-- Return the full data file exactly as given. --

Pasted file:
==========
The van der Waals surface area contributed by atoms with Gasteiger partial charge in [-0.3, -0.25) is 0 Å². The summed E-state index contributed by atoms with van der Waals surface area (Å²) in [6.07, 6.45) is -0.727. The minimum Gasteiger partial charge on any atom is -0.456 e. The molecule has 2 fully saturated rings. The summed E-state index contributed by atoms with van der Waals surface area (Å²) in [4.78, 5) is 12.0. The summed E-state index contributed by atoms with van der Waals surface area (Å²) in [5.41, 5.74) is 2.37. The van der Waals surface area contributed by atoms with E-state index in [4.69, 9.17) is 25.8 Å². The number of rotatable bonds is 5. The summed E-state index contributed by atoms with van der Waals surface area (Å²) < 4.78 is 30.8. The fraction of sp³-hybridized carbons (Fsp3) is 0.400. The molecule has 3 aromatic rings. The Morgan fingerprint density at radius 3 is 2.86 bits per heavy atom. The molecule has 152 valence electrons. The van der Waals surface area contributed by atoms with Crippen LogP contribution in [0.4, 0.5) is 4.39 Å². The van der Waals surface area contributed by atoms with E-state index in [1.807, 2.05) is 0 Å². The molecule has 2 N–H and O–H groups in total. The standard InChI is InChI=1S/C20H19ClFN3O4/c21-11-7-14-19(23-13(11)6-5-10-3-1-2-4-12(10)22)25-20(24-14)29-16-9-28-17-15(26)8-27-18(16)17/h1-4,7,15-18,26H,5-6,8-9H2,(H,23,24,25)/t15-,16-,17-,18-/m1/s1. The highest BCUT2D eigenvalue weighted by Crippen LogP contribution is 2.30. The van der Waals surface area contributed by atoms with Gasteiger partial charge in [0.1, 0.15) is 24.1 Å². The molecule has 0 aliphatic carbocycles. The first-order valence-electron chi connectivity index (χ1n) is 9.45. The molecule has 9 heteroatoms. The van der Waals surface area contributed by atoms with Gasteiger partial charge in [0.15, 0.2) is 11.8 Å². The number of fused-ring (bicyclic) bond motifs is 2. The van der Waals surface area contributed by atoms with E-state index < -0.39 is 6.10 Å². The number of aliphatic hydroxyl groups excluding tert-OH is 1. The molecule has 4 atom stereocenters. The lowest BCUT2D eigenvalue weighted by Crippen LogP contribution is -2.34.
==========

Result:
The van der Waals surface area contributed by atoms with Gasteiger partial charge in [-0.3, -0.25) is 0 Å². The summed E-state index contributed by atoms with van der Waals surface area (Å²) in [6.07, 6.45) is -0.727. The minimum Gasteiger partial charge on any atom is -0.456 e. The molecule has 2 fully saturated rings. The summed E-state index contributed by atoms with van der Waals surface area (Å²) in [4.78, 5) is 12.0. The summed E-state index contributed by atoms with van der Waals surface area (Å²) in [5.41, 5.74) is 2.37. The van der Waals surface area contributed by atoms with E-state index in [4.69, 9.17) is 25.8 Å². The number of rotatable bonds is 5. The summed E-state index contributed by atoms with van der Waals surface area (Å²) < 4.78 is 30.8. The fraction of sp³-hybridized carbons (Fsp3) is 0.400. The molecule has 3 aromatic rings. The Morgan fingerprint density at radius 3 is 2.86 bits per heavy atom. The molecule has 152 valence electrons. The van der Waals surface area contributed by atoms with Crippen LogP contribution in [0.4, 0.5) is 4.39 Å². The van der Waals surface area contributed by atoms with E-state index in [1.807, 2.05) is 0 Å². The molecule has 2 N–H and O–H groups in total. The standard InChI is InChI=1S/C20H19ClFN3O4/c21-11-7-14-19(23-13(11)6-5-10-3-1-2-4-12(10)22)25-20(24-14)29-16-9-28-17-15(26)8-27-18(16)17/h1-4,7,15-18,26H,5-6,8-9H2,(H,23,24,25)/t15-,16-,17-,18-/m1/s1. The highest BCUT2D eigenvalue weighted by Crippen LogP contribution is 2.30. The van der Waals surface area contributed by atoms with Gasteiger partial charge in [0.1, 0.15) is 24.1 Å². The molecule has 0 aliphatic carbocycles. The first-order valence-electron chi connectivity index (χ1n) is 9.45. The molecule has 9 heteroatoms. The van der Waals surface area contributed by atoms with Gasteiger partial charge in [0.15, 0.2) is 11.8 Å². The number of fused-ring (bicyclic) bond motifs is 2. The van der Waals surface area contributed by atoms with E-state index < -0.39 is 6.10 Å². The number of aliphatic hydroxyl groups excluding tert-OH is 1. The molecule has 4 atom stereocenters. The lowest BCUT2D eigenvalue weighted by Crippen LogP contribution is -2.34.